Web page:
I really thought that Ubuntu was the distro that might finally cross over into the mainstream.
I've now completely changed my mind, and I will be looking for a new distro.
What's changed my mind? Not the radical change in user experience, not the continual churn of new applications for commonly used things like listening to music or watching video, and not Canonical ignoring their loyal user-base but going for the 'new' (although all of these things are annoyances).
It's actually the way Canonical has split the established user-base into "I don't like it" and "I think it's the bee's knees" camps over Unity. What they've done is effectively alienated a considerable part of the people who (like myself) were strong advocates for, and encouraged the use of Ubuntu to users of other OS's. Unfortunately, the most valuable advocates are probably the people with most experience of Linux and Ubuntu, and who are most likely to be the ones upset.
I don't actually mind there being another UI. I don't mind them switching default apps. What I do mind is the "do it our way or not at all" approach of removing the old way of doing things. I feel it's almost as if they are deliberately making a statement of disinterest in some of their most loyal users.
I have recently been unpleasantly reminded about how unresponsive Canonical can be. I know that they have limited resources, and also rely on knowledgeable community members, but I don't like how fast thing change in the normal release process, and how quickly problems are swept under the carpet. I keep to LTS releases, because making significant changes on a regular basis to my daily use machine is not of interest to me. I have been using Hardy since about 6 months after its release, and I was suddenly informed that Google were stopping builds of Chromium for 8.04, because it had moved out of support.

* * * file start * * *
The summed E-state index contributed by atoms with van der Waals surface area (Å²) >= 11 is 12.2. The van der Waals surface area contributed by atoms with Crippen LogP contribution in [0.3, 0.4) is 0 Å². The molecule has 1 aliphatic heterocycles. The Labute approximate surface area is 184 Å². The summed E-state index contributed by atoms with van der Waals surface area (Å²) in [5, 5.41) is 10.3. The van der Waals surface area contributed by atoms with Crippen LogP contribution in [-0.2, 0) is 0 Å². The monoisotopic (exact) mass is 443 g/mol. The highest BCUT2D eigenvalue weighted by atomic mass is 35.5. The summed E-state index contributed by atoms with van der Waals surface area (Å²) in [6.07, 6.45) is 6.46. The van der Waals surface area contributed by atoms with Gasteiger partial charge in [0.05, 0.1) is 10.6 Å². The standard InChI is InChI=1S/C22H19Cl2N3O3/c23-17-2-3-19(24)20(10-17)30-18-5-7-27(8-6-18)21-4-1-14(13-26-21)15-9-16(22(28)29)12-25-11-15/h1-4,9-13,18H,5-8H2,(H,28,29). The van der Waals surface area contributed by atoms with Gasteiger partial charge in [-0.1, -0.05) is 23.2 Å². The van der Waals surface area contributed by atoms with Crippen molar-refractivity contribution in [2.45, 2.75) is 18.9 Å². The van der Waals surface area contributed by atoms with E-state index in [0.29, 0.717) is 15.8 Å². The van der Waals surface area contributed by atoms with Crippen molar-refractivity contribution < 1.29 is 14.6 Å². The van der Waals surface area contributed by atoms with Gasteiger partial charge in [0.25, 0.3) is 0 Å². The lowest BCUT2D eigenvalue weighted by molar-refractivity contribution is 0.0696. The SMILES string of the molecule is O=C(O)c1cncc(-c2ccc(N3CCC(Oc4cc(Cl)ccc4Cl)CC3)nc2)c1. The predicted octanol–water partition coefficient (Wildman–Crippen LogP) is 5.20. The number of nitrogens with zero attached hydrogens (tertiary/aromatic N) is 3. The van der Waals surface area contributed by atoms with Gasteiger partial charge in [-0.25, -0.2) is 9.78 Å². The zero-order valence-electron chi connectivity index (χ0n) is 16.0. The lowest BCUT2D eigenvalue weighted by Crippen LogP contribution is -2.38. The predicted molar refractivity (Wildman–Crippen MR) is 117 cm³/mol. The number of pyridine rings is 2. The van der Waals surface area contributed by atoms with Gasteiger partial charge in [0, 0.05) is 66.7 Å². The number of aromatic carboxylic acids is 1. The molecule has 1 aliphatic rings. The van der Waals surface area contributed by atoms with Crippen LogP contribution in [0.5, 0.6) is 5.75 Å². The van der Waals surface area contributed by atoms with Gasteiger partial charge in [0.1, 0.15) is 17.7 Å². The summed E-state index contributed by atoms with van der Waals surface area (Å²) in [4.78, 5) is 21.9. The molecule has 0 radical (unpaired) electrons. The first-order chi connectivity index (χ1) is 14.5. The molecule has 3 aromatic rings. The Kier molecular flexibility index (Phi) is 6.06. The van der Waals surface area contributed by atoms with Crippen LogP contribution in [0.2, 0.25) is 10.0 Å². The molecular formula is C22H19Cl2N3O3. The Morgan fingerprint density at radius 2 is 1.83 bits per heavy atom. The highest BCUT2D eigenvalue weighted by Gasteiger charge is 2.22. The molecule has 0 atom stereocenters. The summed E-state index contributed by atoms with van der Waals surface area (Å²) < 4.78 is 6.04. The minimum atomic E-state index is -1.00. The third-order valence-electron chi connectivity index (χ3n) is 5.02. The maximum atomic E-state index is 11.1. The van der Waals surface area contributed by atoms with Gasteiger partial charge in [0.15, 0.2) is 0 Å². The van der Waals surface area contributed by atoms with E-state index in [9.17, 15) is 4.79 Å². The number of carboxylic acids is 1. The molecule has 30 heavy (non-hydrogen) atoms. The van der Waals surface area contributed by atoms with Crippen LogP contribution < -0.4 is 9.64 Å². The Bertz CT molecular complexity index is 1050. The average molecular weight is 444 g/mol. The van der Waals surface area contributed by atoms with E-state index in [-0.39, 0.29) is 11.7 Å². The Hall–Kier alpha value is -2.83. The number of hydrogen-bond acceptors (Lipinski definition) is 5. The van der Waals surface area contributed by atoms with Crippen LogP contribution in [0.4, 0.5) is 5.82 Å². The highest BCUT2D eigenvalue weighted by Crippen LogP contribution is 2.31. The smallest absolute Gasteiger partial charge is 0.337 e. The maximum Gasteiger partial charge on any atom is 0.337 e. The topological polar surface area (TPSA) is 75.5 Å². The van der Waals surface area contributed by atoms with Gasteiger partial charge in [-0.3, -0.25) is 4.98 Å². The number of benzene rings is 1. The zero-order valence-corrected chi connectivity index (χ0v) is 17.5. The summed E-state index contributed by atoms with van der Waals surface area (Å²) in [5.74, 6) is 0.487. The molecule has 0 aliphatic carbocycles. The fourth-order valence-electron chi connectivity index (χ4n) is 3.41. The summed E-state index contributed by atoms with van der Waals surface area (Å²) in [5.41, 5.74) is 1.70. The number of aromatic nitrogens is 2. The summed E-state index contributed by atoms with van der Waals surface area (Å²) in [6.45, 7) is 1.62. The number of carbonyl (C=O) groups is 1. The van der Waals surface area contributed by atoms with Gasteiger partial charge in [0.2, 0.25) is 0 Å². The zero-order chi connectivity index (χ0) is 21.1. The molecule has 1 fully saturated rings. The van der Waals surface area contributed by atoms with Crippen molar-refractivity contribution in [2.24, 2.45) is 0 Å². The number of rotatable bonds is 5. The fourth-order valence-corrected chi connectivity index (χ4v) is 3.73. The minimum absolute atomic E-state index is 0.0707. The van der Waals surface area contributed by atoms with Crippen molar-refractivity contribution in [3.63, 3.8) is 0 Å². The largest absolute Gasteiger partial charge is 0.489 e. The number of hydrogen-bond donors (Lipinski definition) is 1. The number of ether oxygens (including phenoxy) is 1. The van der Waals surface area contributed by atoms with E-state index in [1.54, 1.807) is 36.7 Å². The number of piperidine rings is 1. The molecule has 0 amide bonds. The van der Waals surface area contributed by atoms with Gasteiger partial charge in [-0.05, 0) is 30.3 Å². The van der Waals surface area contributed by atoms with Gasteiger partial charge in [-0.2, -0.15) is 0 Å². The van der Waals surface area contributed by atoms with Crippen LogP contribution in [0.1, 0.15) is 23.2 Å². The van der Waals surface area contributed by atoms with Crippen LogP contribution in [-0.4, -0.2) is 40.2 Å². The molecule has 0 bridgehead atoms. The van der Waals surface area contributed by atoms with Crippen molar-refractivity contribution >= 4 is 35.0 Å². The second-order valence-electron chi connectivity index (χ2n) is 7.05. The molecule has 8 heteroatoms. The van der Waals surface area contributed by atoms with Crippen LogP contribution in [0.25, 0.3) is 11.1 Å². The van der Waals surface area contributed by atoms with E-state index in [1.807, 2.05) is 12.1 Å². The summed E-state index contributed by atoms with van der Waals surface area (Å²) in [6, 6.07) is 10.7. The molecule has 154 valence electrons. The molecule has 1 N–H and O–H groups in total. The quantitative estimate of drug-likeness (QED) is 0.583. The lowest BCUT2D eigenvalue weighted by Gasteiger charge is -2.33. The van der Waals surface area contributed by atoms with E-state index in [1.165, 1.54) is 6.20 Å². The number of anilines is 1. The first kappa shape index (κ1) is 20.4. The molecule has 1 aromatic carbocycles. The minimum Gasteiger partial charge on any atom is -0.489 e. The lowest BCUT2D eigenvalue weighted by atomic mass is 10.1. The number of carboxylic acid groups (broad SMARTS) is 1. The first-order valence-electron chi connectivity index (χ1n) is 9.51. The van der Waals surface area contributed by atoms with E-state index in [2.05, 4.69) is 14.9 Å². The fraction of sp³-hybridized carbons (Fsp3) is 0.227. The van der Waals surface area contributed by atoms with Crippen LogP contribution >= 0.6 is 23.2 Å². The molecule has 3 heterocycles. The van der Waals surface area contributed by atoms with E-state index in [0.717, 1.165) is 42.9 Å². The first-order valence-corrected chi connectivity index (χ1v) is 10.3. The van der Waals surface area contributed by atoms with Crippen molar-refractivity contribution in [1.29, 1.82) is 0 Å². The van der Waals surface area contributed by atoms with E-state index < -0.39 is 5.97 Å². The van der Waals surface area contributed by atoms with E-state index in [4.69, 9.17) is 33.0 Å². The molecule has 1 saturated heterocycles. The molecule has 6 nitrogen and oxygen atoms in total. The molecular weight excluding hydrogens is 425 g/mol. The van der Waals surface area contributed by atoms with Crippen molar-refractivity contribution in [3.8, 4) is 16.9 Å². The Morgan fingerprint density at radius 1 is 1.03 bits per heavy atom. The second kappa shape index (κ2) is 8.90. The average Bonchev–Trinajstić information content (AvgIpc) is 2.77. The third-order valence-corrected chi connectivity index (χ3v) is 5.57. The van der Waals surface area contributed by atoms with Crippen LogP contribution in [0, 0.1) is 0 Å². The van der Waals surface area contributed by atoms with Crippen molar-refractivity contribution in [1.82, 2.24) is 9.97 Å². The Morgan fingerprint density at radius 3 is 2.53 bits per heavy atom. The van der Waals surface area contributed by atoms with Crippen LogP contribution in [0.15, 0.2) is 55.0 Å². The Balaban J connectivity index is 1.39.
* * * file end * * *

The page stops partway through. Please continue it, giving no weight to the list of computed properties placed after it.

They were right. As a desktop release, Hardy dropped off of support (on desktop systems) in about May this year.
Why was I still using Hardy? Well, in Lucid (10.04), Canonical imposed KMS (although to be fair, it was part of the Kernel), and completely broke suspend and resume support for ATI Mobillity graphics adapters even though it worked flawlessly in 8.04, broke Composite Rendering support (for Compiz), and also crippled Xv performance for video playback. Despite several defects raised by users of Thinkpads and Dell laptops, the calls languished unresolved, and the last suggestions were to upgrade to 10.10, which is *NOT* an LTS release. I spent 10's of hours trying to work out why all of these things were broken, before deciding that I could not afford the time to understand enough about KMS to be able to do anything useful, and went back to Hardy.
I've now (mostly) switched to Lucid, but have had to disable KMS (which is a blunt fix) to allow suspend and resume to work, and also turn off Advanced Desktop Effects (which I used to catch peoples attention), and switched mplayer and Xine to use a raw X11 frame buffer for rendering video (I've not worked out how to do the same for GStreamer/Totem). If I can't get Composite Rendering working, there is basically no chance that I will be able to use Unity on my Thinkpad, even if I wanted to.
So, I will keep the Hardy partition until I've checked that there is no other gotcha's from Lucid, and will then look around at my options. Maybe I will use Xfce on Ubuntu, but it was nice, for a while, to be able to use a Linux distribution that just worked without too much fiddling.